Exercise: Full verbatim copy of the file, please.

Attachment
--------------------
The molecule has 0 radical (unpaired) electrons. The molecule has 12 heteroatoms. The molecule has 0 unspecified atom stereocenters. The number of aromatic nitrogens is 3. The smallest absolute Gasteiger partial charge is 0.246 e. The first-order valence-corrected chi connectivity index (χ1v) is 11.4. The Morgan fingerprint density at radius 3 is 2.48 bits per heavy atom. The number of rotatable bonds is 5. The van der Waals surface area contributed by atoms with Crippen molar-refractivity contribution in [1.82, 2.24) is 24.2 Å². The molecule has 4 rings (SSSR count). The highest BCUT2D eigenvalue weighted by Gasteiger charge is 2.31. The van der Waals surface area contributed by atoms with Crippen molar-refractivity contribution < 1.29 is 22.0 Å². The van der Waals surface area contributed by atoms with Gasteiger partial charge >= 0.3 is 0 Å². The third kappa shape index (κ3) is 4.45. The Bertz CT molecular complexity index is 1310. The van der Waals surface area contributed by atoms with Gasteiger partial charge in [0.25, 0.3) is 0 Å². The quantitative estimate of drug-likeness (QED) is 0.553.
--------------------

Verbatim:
The molecule has 0 radical (unpaired) electrons. The molecule has 12 heteroatoms. The molecule has 0 unspecified atom stereocenters. The number of aromatic nitrogens is 3. The smallest absolute Gasteiger partial charge is 0.246 e. The first-order valence-corrected chi connectivity index (χ1v) is 11.4. The Morgan fingerprint density at radius 3 is 2.48 bits per heavy atom. The number of rotatable bonds is 5. The van der Waals surface area contributed by atoms with Crippen molar-refractivity contribution in [1.82, 2.24) is 24.2 Å². The molecule has 4 rings (SSSR count). The highest BCUT2D eigenvalue weighted by Gasteiger charge is 2.31. The van der Waals surface area contributed by atoms with Crippen molar-refractivity contribution < 1.29 is 22.0 Å². The van der Waals surface area contributed by atoms with Gasteiger partial charge >= 0.3 is 0 Å². The third kappa shape index (κ3) is 4.45. The Bertz CT molecular complexity index is 1310. The van der Waals surface area contributed by atoms with Gasteiger partial charge in [0.25, 0.3) is 0 Å². The quantitative estimate of drug-likeness (QED) is 0.553.